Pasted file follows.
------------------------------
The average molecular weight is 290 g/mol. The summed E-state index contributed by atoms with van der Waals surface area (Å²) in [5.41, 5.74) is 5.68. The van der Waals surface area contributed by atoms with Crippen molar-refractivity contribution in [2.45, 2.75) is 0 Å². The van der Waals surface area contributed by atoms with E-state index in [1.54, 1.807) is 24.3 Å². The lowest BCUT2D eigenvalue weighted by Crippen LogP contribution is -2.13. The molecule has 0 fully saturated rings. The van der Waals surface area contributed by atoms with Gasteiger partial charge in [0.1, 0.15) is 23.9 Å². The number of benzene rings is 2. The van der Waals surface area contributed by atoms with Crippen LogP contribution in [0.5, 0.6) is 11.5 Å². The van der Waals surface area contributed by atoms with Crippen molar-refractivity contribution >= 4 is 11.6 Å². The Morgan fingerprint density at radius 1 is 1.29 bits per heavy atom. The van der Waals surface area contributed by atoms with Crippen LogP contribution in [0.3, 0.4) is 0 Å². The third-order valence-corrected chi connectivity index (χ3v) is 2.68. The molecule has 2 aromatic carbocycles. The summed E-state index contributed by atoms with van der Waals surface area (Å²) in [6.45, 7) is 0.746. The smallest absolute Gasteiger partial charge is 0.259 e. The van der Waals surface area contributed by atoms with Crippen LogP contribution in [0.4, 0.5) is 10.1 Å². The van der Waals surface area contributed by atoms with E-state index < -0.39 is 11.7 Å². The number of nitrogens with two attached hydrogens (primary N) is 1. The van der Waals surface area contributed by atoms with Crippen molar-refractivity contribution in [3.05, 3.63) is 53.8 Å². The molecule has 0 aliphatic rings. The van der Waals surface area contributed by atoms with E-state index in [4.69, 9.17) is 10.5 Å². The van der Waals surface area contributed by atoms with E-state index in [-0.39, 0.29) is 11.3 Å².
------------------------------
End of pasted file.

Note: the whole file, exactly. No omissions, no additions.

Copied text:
The average molecular weight is 290 g/mol. The summed E-state index contributed by atoms with van der Waals surface area (Å²) in [5.41, 5.74) is 5.68. The van der Waals surface area contributed by atoms with Crippen molar-refractivity contribution in [2.45, 2.75) is 0 Å². The van der Waals surface area contributed by atoms with E-state index in [1.54, 1.807) is 24.3 Å². The lowest BCUT2D eigenvalue weighted by Crippen LogP contribution is -2.13. The molecule has 0 fully saturated rings. The van der Waals surface area contributed by atoms with Gasteiger partial charge in [0.1, 0.15) is 23.9 Å². The number of benzene rings is 2. The van der Waals surface area contributed by atoms with Crippen LogP contribution in [0.5, 0.6) is 11.5 Å². The van der Waals surface area contributed by atoms with Crippen molar-refractivity contribution >= 4 is 11.6 Å². The Morgan fingerprint density at radius 1 is 1.29 bits per heavy atom. The van der Waals surface area contributed by atoms with Crippen LogP contribution in [0.3, 0.4) is 0 Å². The third-order valence-corrected chi connectivity index (χ3v) is 2.68. The molecule has 2 aromatic carbocycles. The summed E-state index contributed by atoms with van der Waals surface area (Å²) in [6.45, 7) is 0.746. The smallest absolute Gasteiger partial charge is 0.259 e. The van der Waals surface area contributed by atoms with Crippen LogP contribution in [0.4, 0.5) is 10.1 Å². The van der Waals surface area contributed by atoms with E-state index < -0.39 is 11.7 Å². The number of nitrogens with two attached hydrogens (primary N) is 1. The van der Waals surface area contributed by atoms with Crippen molar-refractivity contribution in [3.05, 3.63) is 53.8 Å². The molecule has 0 aliphatic rings. The van der Waals surface area contributed by atoms with E-state index in [4.69, 9.17) is 10.5 Å². The van der Waals surface area contributed by atoms with E-state index in [-0.39, 0.29) is 11.3 Å².